Clay Campbell is a civil litigation attorney with broad experience representing individuals, businesses, and government agencies in construction defect, tort, employment, and commercial litigation. He is also guiding businesses in risk avoidance and management policy formation and implementation.
Tell us a bit about you and your company – in the context of eDiscovery.
CC: I deal primarily with construction cases and construction litigation. I do other types of litigation such as personal injury, but those are small.
What would be a large case in terms of files to be processed?
CC: Anything that is over a couple thousand files, but I have people to help me review the material, and it’s up to each one of us on how fast can we go through the material.
I know that the time allocated per page can be down to a few seconds?
CC: Yes, but that can be enough to figure out whether the file is of interest or not. If I see that this is a forwarded email and the topic is ‘lunch’ or ‘Christmas’ I can just skip the whole thing. On the other hand, important documents are distinctive in format. So if I come across an invoice, I only need half a second to understand it’s an invoice just by looking at the format. The same can apply to other files, so the process can be speedy.
What kind of files are you normally dealing with?
CC: Mainly digital files, a lot of them in PDF format. I deal with paper as well, and we use OCR for that.
What can we find in your toolbox?
CC: I now use Relativity, and in the past I used other products such as Thomson Reuters and others. Right now, I am outsourcing the data processing stage. It’s not cost-effective for us to have all the infrastructure (hardware, software etc.). I am working with a specialized company that does all the de-duplication, indexing, the data massage, and then I do the searches and the review stage.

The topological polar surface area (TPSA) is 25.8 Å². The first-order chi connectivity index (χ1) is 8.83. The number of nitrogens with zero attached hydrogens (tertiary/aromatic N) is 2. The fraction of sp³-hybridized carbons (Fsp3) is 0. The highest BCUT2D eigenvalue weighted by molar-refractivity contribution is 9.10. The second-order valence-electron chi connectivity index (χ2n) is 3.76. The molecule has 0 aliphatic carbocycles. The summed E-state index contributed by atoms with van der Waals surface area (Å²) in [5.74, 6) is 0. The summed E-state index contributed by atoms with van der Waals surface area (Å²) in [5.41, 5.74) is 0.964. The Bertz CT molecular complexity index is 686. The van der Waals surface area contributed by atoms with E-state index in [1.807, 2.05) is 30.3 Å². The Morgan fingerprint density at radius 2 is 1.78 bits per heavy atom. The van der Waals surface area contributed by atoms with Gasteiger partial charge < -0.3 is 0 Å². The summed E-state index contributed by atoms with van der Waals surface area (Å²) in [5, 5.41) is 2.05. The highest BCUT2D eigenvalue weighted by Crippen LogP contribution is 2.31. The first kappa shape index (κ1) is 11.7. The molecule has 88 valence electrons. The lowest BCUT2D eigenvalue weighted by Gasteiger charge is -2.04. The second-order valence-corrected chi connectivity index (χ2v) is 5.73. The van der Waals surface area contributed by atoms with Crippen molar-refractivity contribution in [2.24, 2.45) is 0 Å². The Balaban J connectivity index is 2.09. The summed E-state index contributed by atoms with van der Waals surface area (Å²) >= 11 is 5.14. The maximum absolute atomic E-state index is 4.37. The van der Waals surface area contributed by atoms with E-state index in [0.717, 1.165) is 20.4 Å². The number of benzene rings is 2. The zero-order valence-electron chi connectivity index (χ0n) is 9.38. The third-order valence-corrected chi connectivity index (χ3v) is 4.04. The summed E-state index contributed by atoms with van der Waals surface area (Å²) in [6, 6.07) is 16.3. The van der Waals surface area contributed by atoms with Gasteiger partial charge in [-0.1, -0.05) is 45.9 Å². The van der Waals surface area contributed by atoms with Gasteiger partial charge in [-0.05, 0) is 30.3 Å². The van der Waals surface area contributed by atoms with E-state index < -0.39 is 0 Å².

Do you feel that the tools you use are customizable enough?
CC: To me, not enough. I wish I could do layered searches to segregate batches and also to be able to refine these searches. It should work well and be easy to use, intuitive. Besides that, in my case, I deal with a lot of sketches and pictures. I would love to have a tool that can look at pictures and see damages like cracks in bricks, leak damages, and things of that nature. It would make my life easier. But that should be really accurate, so I’m not sure we’re there yet with the technology.
Anything else that would be useful?
CC: Yes. Better OCR software because it affects the search results. When the OCR has not been done properly due to some scanning issues (paper was creased or text is not crisp enough), it’s difficult to work with the files and it slows us down. I would like some software to analyse sketches and construction plans as this is a considerable part of my work, and it’s the type of files I deal with on a regular basis.
What about redaction tools?
CC: I’m not dealing with a lot of medical and financial documents (i.e. private records), and so what I have can be done manually. Sometimes I just withhold the entire document if it’s not critical for the disclosure. I think redaction tools are feasible only on large cases.
Do you use analytics on big cases?
CC: No, I haven’t tried this kind of methodology yet, but I am very interested in it and I would like to know what it’s capable of.
Would semantic searches get you faster to the smoking gun? Searching for the meaning instead of the actual word of phrase?
CC: That is another thing I would be interested to explore, definitely!
What about the security aspect of an eDiscovery case processing? What can you tell us?
CC: So far I’ve never had any issues. My only concern was that sometimes the end-to-end encryption slows my system down, but I am sure this can be easily fixed. Other than that, yes, I am always mindful of the security aspect, it’s always going to be important in my type of work.
Is there any improvement that you would like to see in the current software that you use?
CC: Yes, there is one. I would like to have a mobile app that allows me to connect to the web platform, so that I can work on my cases from my smartphone. I understand that it might be difficult to have all the capabilities of the desktop version but the minimum of access, review, and tagging would be wonderful and would increase my productivity, for certain.